In general, there is no room to apply the concept of laches when the law provides the period within which to enforce a claim or file an action in court. Phil-Air's complaint for sum of money is based on a written contract of sale. The ten-year prescriptive period under Article 1144 of the Civil Code thus applies.39
In the present case, both parties admit the existence and validity of the contract of sale. They recognize that the price quotation dated August 4, 1989, contained the terms and conditions of the sale contract. They also agree that the price and description of the units were indicated on the sales invoice dated November 5, 1990. The sales were in fact consummated on various dates between March 5, 1990 and August 29, 1990, as proved by several delivery receipts.
The Court therefore can resolve whether Phil-Air's action to enforce the contract was timely filed even in the apparent absence of a formal or notarized deed of sale.40 More significantly, Rolando Abadilla, Jr., admitted under oath that the sale was in writing.41
We note that Phil-Air filed the complaint with the RTC on April 1, 1998. Counting from the date of the sales invoice, or from the date of the delivery receipts, or even from the date of the price quotation, it is clear that the complaint was filed within the ten-year prescriptive period. Contrary to the CA's ruling, laches does not apply.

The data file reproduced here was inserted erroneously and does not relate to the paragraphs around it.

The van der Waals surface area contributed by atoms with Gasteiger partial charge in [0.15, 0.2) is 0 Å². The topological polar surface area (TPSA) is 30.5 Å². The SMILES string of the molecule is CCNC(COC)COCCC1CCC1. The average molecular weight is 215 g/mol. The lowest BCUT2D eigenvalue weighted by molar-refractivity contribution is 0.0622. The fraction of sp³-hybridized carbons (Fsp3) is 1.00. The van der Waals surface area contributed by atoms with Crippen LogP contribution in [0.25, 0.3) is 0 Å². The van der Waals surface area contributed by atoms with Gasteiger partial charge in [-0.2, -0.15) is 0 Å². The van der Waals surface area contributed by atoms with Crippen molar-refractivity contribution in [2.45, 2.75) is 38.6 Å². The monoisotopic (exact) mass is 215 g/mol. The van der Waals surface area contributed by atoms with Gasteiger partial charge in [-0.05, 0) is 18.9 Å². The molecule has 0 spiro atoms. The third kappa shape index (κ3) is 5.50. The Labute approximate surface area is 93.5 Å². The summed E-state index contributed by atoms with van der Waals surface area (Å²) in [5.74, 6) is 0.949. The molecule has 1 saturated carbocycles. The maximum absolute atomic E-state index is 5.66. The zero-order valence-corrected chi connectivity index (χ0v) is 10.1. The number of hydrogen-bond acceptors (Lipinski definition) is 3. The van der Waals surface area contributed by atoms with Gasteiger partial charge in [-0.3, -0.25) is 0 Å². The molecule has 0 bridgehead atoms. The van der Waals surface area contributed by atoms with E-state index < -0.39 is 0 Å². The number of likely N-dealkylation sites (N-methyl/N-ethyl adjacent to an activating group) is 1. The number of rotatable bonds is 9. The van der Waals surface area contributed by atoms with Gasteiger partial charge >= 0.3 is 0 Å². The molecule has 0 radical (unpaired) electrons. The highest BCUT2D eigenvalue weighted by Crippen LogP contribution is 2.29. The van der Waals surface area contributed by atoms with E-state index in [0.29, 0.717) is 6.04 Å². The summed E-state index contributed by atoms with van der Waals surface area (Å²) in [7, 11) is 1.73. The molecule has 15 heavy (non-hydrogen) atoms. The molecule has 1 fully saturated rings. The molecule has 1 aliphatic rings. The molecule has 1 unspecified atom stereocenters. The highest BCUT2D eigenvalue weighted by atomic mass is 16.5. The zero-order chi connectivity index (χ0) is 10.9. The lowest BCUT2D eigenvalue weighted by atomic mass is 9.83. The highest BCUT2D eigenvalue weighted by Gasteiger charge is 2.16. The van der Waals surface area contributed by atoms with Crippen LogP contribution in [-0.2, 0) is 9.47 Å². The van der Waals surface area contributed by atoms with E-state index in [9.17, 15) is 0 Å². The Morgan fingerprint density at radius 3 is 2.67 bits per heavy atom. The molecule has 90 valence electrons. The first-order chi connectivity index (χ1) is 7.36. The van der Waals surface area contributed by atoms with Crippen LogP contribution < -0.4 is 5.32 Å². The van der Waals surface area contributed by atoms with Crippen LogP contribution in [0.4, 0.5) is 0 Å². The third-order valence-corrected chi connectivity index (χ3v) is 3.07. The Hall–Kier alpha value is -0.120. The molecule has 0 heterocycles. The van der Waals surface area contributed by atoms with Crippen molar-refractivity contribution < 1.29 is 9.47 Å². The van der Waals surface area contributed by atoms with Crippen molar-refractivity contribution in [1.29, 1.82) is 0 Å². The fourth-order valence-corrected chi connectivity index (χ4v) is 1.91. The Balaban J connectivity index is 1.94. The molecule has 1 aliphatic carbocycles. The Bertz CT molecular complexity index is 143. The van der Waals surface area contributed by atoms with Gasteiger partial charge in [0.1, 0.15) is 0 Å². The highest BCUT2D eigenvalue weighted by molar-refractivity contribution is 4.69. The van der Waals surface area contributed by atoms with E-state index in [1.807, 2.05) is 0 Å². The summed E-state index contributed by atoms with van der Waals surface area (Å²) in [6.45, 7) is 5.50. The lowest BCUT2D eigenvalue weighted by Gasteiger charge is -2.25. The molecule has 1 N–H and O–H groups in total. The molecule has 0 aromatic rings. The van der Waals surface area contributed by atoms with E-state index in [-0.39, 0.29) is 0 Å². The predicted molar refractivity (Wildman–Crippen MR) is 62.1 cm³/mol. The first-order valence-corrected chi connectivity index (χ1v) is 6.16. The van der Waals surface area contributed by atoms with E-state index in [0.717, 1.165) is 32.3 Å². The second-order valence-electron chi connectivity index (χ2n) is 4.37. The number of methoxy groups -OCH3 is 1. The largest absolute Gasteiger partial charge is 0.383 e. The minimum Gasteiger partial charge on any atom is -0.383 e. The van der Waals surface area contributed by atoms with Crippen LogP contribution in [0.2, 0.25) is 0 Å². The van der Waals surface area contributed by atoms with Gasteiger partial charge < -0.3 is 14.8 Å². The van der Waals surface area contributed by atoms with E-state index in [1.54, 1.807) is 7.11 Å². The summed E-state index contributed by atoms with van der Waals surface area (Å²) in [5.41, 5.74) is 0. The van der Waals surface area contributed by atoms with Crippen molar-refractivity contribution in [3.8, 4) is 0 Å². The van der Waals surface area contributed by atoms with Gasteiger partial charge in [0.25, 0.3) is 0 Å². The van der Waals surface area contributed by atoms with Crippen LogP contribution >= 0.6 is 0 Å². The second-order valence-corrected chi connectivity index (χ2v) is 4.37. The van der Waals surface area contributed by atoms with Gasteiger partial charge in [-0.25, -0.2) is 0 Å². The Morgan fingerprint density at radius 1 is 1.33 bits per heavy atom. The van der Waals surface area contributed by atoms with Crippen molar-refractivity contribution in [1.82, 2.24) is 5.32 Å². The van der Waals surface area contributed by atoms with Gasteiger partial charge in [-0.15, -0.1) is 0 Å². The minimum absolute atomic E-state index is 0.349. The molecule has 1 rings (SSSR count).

Laches is defined as the failure or neglect for an unreasonable and unexplained length of time, to do that which by exercising due diligence, could or should have been done earlier; it is negligence or omission to assert a right within a reasonable time, warranting a presumption that the party entitled to assert it either has abandoned it or declined to assert it.42
While the CA correctly held that prescription and estoppel by laches are two different concepts, it failed to appreciate the marked distinctions between the two concepts.
On the one hand, the question of laches is addressed to the sound discretion of the court.43 The court resolves whether the claimant asserted its claim within a reasonable time and whether its failure to do so warrants the presumption that it either has abandoned it or declined to assert it. The court determines the claimant's intent to assert its claim based on its past actions or lack of action. After all, what is invoked in instances where a party raises laches as a defense is the equity jurisdiction of the court.44